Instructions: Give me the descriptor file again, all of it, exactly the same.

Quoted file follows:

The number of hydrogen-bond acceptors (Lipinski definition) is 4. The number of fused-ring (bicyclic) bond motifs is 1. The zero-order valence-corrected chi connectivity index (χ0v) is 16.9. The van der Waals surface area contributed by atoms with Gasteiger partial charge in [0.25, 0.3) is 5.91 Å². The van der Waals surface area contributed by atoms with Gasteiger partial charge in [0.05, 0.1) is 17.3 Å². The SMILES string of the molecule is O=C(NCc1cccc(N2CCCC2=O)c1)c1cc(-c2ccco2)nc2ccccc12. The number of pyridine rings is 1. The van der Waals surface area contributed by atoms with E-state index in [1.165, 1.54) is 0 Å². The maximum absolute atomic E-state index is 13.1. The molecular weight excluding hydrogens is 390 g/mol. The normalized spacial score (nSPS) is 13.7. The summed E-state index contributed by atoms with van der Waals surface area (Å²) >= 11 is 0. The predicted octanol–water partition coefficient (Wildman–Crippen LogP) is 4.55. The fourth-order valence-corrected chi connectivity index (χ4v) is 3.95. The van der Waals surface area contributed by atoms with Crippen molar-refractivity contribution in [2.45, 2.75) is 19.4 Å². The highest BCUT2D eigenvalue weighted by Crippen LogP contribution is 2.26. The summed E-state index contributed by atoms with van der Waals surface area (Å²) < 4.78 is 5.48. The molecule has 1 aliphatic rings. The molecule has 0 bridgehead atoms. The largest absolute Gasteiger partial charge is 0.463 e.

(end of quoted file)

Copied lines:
The number of hydrogen-bond acceptors (Lipinski definition) is 4. The number of fused-ring (bicyclic) bond motifs is 1. The zero-order valence-corrected chi connectivity index (χ0v) is 16.9. The van der Waals surface area contributed by atoms with Gasteiger partial charge in [0.25, 0.3) is 5.91 Å². The van der Waals surface area contributed by atoms with Gasteiger partial charge in [0.05, 0.1) is 17.3 Å². The SMILES string of the molecule is O=C(NCc1cccc(N2CCCC2=O)c1)c1cc(-c2ccco2)nc2ccccc12. The number of pyridine rings is 1. The van der Waals surface area contributed by atoms with E-state index in [1.165, 1.54) is 0 Å². The maximum absolute atomic E-state index is 13.1. The molecular weight excluding hydrogens is 390 g/mol. The normalized spacial score (nSPS) is 13.7. The summed E-state index contributed by atoms with van der Waals surface area (Å²) >= 11 is 0. The predicted octanol–water partition coefficient (Wildman–Crippen LogP) is 4.55. The fourth-order valence-corrected chi connectivity index (χ4v) is 3.95. The van der Waals surface area contributed by atoms with Crippen molar-refractivity contribution in [2.45, 2.75) is 19.4 Å². The highest BCUT2D eigenvalue weighted by Crippen LogP contribution is 2.26. The summed E-state index contributed by atoms with van der Waals surface area (Å²) < 4.78 is 5.48. The molecule has 1 aliphatic rings. The molecule has 0 bridgehead atoms. The largest absolute Gasteiger partial charge is 0.463 e.